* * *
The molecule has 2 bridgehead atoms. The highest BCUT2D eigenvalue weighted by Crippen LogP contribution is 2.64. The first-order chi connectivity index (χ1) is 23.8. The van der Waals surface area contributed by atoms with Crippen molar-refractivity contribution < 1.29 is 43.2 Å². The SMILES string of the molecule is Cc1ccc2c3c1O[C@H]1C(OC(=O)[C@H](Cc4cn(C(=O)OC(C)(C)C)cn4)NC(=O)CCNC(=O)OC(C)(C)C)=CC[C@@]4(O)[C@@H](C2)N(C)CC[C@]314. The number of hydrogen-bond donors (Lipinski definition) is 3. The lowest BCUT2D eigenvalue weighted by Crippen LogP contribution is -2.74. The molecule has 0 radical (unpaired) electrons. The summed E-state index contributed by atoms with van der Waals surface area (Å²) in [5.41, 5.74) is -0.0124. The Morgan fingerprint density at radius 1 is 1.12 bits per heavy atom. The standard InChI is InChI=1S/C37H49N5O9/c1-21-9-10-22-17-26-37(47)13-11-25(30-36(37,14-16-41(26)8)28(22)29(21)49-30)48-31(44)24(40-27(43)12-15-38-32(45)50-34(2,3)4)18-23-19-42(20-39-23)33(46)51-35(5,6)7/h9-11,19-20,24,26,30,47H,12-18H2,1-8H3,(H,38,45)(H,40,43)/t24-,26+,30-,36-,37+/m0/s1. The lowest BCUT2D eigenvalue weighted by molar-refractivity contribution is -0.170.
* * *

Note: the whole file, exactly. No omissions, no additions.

The molecule has 2 bridgehead atoms. The highest BCUT2D eigenvalue weighted by Crippen LogP contribution is 2.64. The first-order chi connectivity index (χ1) is 23.8. The van der Waals surface area contributed by atoms with Crippen molar-refractivity contribution < 1.29 is 43.2 Å². The SMILES string of the molecule is Cc1ccc2c3c1O[C@H]1C(OC(=O)[C@H](Cc4cn(C(=O)OC(C)(C)C)cn4)NC(=O)CCNC(=O)OC(C)(C)C)=CC[C@@]4(O)[C@@H](C2)N(C)CC[C@]314. The number of hydrogen-bond donors (Lipinski definition) is 3. The lowest BCUT2D eigenvalue weighted by Crippen LogP contribution is -2.74. The molecule has 0 radical (unpaired) electrons. The summed E-state index contributed by atoms with van der Waals surface area (Å²) in [5.41, 5.74) is -0.0124. The Morgan fingerprint density at radius 1 is 1.12 bits per heavy atom. The standard InChI is InChI=1S/C37H49N5O9/c1-21-9-10-22-17-26-37(47)13-11-25(30-36(37,14-16-41(26)8)28(22)29(21)49-30)48-31(44)24(40-27(43)12-15-38-32(45)50-34(2,3)4)18-23-19-42(20-39-23)33(46)51-35(5,6)7/h9-11,19-20,24,26,30,47H,12-18H2,1-8H3,(H,38,45)(H,40,43)/t24-,26+,30-,36-,37+/m0/s1. The lowest BCUT2D eigenvalue weighted by molar-refractivity contribution is -0.170.